Liverpool’s Jersey Reflects the Club’s History

In the United Kingdom, the Liverpool Football Club has won more European trophies than any other English club, and is widely popular among football (i.e., soccer) fans all over the world. The highlight of Liverpool’s ascendancy was in the 1970s and 1980s when the club was led by a dynamic pair of coaches who helped to deliver eleven league titles and seven European victories. The English club has earned a total of eighteen League titles, as well as seven FA cups and eight league cups.

Despite two tragedies which occurred in the club’s history – one in 1985 when a wall collapsed and 39 fans were crushed, causing the club to be banned from competition in Europe for six years, and again in 1989 in Hillsborough when 96 people were crushed to death against a boundary fence – Liverpool began a slow comeback over the following decades and remains a very popular club followed by millions of supporters all around the world. Many of them show their vigor and love for the club by wearing the latest years home jersey for home games, as well as the Liverpool away jersey for 2013 for games played outside their home arena.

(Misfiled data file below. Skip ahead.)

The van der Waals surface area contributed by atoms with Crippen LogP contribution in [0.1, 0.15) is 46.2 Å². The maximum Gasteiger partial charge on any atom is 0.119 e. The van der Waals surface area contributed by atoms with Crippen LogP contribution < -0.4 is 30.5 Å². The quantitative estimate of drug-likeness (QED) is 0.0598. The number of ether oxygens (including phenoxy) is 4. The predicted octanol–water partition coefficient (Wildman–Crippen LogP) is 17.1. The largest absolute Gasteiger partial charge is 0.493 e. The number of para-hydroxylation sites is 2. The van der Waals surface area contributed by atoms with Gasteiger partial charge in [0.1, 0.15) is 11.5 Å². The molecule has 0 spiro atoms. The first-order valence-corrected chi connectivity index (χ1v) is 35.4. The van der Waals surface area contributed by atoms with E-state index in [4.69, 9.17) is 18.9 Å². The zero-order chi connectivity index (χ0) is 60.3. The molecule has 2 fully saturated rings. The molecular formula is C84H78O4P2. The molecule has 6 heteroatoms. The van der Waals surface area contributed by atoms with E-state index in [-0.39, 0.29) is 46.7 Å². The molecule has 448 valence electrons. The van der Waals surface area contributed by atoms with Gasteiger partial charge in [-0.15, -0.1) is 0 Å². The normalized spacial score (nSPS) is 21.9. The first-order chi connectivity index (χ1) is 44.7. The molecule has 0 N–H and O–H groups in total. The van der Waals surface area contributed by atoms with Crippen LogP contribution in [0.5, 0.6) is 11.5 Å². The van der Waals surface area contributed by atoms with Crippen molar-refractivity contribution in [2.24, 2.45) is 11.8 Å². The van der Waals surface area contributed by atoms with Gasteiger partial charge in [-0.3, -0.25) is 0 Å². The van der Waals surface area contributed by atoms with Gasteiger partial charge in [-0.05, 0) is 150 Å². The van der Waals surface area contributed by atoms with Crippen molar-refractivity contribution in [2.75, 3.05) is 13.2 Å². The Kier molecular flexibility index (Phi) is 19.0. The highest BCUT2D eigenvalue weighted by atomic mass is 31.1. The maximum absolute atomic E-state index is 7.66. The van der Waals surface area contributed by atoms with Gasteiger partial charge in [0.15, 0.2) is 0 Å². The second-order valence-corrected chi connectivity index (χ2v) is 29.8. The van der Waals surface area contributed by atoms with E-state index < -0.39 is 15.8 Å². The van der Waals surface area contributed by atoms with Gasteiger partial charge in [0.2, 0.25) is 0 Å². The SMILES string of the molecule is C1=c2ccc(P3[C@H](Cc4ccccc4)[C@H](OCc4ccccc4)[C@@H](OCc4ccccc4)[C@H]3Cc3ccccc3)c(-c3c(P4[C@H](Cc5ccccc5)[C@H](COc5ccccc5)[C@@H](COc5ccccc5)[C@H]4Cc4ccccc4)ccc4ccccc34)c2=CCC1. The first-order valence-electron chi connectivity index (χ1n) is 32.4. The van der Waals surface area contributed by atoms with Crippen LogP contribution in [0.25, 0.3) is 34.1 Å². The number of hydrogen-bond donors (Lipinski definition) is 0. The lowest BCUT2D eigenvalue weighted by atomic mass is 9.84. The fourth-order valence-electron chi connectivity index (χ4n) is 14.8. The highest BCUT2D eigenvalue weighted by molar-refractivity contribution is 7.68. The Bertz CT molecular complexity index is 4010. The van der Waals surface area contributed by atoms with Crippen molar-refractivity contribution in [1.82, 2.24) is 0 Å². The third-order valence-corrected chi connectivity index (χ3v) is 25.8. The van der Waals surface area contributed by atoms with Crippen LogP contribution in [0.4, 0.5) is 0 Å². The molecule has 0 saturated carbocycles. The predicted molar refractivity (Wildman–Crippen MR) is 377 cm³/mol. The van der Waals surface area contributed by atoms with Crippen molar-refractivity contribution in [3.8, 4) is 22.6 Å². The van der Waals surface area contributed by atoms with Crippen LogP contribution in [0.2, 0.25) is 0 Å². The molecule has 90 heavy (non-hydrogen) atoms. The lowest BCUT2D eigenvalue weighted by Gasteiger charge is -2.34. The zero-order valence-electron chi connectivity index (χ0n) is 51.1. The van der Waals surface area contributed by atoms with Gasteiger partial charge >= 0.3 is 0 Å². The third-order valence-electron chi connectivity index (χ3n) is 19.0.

In 1894, the club changed from a white and blue home jersey to adopt the city’s official color: red, and from that point on has more or less embraced an all red home kit. The famous home kit includes an ensemble of red jersey, red short and red socks for a full-on psychological affect, the color red symbolizing aggression, danger and power.

By contrast, the away strip varies between yellow and white shirts coupled with black shorts, and a short jaunt with an all gray away kit in the late 1980s. It didn’t last long, though, and the club returned to yellow or white away jerseys until 2008, when the all gray kit was reintroduced and remains the colors for the Liverpool away jersey for 2013.

The Liverpool Away jersey 2013 features the Liverpool badge above the left breast, which is an emblem derived from the city’s liver bird. There are many myths and legends regarding the mythical creature, which is a fairly recent invention, but the most relevant one is probably that which portrays the liver bird as the protector of Liverpool. Flames were temporarily added to the emblem to symbolize the eternal flame that memorializes those who were lost in the Hillsborough tragedy. The flames were relocated to the back collar in 2012, surrounding the number 96, representing the number of people whose lives were lost.

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